The defense team for a former Warren County politician has asked a Hamilton County Common Pleas judge to acquit their client.
The state of Ohio disagrees with that motion, though the lead prosecutor admits he failed to make the case on one of 39 counts facing Pete Beck.
Senior Assistant Attorney General Dan Kasaris conceded the points made by defense attorney Chad Ziepfel that the prosecution did not prove beyond a reasonable doubt the charges alleged in count 39, the second of two money laundering counts against Beck.
“I’m a firm believer of ‘If you made it you made it, if you didn’t you didn’t,’” Kasaris said. “The government concedes to the argument made by Mr. Ziepfel regarding the Linda Evans count.”
Counts 38 and 39 involve Beck receiving campaign contributions after investments were made into TML Consulting, a company charged with raising funds to later disseminate to other companies. The second of the two money laundering charges related to an investment from North Carolina investor Linda Evans.
“The state has failed to meet its burden,” Ziepfel said concerning both money laundering counts.
Ziepfel, one of Beck’s three attorneys representing him in this trial, made similar arguments against both counts: someone made a donation written from TML Consulting’s bank account, someone deposited the check and “the state’s offered no evidence that any of this was done at Mr. Beck’s direction or with his knowledge at the time it was done.”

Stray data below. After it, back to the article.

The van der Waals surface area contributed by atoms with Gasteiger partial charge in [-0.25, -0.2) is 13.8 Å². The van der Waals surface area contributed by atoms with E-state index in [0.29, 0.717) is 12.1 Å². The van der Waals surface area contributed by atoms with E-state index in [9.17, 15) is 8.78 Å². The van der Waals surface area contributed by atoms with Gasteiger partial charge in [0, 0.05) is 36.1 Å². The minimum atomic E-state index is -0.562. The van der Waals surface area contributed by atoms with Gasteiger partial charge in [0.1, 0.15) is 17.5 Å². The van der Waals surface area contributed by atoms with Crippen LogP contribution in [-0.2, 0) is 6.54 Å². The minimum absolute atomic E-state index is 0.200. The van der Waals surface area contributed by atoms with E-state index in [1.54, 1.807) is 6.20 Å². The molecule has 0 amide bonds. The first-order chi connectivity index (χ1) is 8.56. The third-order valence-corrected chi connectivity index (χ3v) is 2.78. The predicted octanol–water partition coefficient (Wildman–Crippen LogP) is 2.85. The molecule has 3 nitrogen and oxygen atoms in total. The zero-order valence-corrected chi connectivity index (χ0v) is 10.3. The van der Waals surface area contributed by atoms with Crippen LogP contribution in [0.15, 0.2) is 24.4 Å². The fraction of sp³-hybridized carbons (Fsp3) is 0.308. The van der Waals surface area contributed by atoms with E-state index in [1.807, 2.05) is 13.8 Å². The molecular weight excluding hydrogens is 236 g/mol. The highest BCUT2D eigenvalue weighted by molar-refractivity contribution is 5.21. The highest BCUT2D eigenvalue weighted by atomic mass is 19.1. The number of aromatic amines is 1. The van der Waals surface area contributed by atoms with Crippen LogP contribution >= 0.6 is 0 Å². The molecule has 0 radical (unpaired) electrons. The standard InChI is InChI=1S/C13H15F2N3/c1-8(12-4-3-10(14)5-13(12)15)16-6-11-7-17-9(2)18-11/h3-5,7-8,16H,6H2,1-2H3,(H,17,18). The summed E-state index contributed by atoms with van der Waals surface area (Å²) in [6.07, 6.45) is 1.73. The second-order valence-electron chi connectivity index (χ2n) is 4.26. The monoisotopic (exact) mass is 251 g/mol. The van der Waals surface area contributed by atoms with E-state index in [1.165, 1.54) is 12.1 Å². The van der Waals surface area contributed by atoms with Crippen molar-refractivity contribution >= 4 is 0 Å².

Beck’s political campaign, the Friends of Pete Beck, had received more than $15,000 from TML Consulting. While the defense said Beck said there’s no proof their client cut the check and deposited the money, the state said Beck controlled TML’s purse strings.
TML Consulting was owned by the late Tom Lysaght, who both the defense and state of Ohio concede he would be facing many of these same charges, if not more, had he not died in November 2010.
For the past nine weeks, the state has presented its case against Beck, the former Mason mayor and former state lawmaker, charged with dozens of criminal counts.
Beck, 62, faces 39 counts, a revision from two indictments issued by grand juries. Beck was indicted on 16 charges in July 2013 on theft and securities fraud charges. A second indictment, also known as the superseding indictment, issued in February 2014 charged Beck with 54 additional criminal counts.
All charges on the initial indictment have been dismissed as “duplicative,” and the state has revised its second indictment to reduce the charges to 39 counts, which includes a corruption charge, and perjury, theft, telecommunications fraud, receiving stolen property and several securities-related charges.
Hamilton County Common Pleas Judge John Andrew West must rule on what’s known as a Rule 29 motion before the defense can present its case, and the defense has not indicated if it will do so.
If Beck’s defense team chooses to not present a case, believing the state has not proven its case beyond a reasonable doubt, closing arguments will begin Wednesday. When they happen, closing arguments are anticipated to take two, possibly three, days.
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